Korean food is renowned for being spicy, flavoursome and very healthy: many meals are rich in vegetables while meat is used sparingly. Seafood is widely eaten with dried cuttlefish being one of the nation’s most popular snack foods. Meat is often grilled on a barbeque and short grain sticky rice is a staple in the Korean diet. Meals are often accompanied by a large number of side dishes. Garlic, soy beans, soy sauce and chillies are heavily used in Korean cooking. Noodles are also an important part of the cuisine and come in a variety of flavours. They are good for a quick meal.

Traditionally, Korean tables are set so that all dishes are served at the same time. The main dish is usually placed in the middle of the table with the many side dishes placed around it. Rice and soup are eaten with a spoon while chopsticks, usually made of metal, are used for everything else. Etiquette dictates that the spoon and chopsticks should not be held together in the same hand.



4 seasonsAs all the tourist books will tell you, Korea has four distinct seasons. The summers are very hot and humid, and the winters are cold and dry. The springs and autumns, which finish much too quickly, provide a welcome relief from the extremes of summer and winter.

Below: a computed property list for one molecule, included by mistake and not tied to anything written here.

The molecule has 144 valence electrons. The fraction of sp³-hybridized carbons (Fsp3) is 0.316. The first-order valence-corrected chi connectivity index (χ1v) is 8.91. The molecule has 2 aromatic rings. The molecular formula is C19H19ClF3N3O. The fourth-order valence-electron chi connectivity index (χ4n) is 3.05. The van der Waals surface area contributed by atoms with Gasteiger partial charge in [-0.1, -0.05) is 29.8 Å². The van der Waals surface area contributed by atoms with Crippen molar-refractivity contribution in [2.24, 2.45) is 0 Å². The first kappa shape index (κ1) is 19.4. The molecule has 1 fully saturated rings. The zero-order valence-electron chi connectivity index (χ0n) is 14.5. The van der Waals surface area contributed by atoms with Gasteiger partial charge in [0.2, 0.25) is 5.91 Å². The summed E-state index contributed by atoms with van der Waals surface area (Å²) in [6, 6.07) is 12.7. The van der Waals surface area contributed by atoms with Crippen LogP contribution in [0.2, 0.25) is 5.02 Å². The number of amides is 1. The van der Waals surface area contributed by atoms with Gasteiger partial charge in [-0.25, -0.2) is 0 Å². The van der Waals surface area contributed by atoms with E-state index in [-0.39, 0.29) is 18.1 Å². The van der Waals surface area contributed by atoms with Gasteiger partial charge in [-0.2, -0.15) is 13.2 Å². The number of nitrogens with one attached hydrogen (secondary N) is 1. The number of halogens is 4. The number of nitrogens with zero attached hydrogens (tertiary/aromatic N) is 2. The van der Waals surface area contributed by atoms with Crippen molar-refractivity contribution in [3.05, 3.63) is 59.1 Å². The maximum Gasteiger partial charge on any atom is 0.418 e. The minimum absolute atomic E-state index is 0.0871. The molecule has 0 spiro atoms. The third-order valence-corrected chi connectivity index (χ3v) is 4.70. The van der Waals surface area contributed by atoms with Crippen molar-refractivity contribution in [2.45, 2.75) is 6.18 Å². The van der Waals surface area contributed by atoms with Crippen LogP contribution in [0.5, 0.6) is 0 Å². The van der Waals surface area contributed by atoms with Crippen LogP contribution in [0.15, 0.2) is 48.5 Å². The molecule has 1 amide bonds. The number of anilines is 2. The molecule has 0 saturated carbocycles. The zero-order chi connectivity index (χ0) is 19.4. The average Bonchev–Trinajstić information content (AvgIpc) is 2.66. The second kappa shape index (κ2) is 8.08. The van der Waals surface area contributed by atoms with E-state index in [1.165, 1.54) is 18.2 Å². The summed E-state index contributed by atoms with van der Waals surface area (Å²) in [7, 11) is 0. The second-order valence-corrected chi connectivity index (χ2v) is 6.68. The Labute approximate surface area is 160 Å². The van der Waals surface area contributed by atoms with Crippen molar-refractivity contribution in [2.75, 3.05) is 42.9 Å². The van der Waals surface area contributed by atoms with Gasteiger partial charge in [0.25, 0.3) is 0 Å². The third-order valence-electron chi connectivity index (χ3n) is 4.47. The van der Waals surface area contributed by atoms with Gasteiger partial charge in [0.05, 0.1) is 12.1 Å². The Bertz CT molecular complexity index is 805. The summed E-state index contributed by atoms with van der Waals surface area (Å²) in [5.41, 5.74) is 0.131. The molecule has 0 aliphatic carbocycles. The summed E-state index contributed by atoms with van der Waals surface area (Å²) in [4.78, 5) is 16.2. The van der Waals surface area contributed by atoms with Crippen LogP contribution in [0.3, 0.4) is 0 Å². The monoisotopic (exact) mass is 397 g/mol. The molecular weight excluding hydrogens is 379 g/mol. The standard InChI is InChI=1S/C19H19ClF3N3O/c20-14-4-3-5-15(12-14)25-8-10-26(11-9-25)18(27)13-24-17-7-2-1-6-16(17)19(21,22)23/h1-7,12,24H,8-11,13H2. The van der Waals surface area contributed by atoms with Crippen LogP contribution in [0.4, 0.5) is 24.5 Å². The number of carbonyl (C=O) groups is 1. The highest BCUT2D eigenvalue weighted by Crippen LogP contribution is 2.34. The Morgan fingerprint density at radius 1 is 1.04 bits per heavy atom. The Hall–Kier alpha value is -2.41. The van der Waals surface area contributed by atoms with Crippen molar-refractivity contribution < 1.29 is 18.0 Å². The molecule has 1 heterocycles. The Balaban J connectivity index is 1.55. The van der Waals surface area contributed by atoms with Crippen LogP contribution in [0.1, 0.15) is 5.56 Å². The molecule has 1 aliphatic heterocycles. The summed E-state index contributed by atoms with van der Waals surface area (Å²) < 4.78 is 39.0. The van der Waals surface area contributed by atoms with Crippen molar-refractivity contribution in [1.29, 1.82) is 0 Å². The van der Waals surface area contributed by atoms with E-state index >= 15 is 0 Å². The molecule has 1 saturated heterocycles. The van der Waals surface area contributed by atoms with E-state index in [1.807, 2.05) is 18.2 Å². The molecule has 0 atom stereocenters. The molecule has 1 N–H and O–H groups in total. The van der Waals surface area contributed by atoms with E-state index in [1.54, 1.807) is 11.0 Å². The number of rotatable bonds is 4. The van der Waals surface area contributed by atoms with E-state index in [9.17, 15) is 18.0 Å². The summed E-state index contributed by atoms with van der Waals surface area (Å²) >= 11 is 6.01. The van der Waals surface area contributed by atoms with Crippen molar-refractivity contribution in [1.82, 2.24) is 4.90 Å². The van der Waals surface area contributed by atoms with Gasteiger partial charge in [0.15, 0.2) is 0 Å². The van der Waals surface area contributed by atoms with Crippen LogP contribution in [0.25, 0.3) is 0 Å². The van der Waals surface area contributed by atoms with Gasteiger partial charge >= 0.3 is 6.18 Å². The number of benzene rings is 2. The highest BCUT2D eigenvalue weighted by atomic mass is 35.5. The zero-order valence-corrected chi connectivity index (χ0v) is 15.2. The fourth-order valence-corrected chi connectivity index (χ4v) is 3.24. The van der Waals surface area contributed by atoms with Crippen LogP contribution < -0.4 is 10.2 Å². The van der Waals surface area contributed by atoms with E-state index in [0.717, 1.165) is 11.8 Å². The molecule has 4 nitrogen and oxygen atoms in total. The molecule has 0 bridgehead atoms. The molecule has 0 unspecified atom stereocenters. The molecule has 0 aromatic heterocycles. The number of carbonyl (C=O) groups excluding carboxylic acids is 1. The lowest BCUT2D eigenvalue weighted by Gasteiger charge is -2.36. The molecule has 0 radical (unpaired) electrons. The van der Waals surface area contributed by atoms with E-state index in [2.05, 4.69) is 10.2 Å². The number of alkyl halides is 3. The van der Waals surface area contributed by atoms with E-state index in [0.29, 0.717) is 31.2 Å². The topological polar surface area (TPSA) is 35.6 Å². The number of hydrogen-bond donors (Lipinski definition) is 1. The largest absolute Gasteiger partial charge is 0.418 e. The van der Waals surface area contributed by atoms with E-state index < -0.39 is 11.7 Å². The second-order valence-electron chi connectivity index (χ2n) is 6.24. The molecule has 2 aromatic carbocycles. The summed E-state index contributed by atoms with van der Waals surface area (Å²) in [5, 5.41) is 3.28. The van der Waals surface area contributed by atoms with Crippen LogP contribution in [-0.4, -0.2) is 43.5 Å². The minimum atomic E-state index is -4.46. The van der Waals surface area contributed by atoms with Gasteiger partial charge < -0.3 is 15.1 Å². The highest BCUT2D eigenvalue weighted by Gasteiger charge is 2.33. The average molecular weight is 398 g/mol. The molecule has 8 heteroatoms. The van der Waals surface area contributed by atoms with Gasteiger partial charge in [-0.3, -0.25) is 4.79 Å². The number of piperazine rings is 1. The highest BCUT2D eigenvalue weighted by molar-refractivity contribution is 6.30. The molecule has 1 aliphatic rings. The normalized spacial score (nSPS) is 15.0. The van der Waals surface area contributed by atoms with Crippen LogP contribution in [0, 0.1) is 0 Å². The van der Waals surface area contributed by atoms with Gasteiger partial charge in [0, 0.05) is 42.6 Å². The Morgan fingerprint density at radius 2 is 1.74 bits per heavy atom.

typhoonThe rainy season (changma) starts in late July and lasts through mid-August and often causes flooding of low areas. Don't go anywhere without an umbrella during this time!
Part of the East Asian Monsoon region, South Korea has a temperate climate with four distinct seasons. The movement of air masses from the Asian continent exerts greater influence on South Korea's weather than does air movement from the Pacific Ocean. Winters are usually long, cold, and dry, whereas summers are short, hot, and humid. Spring and autumn are pleasant but short in duration. Seoul's mean temperature in January is −5 to −2.5 °C (23 to 28 °F); in July the mean temperature is about 22.5 to 25 °C (73 to 77 °F). Because of its southern and seagirt location, Jeju Island has warmer and milder weather than other parts of South Korea. Mean temperatures on Jeju range from 2.5 °C (36.5 °F) in January to 25 °C (77 °F)in July.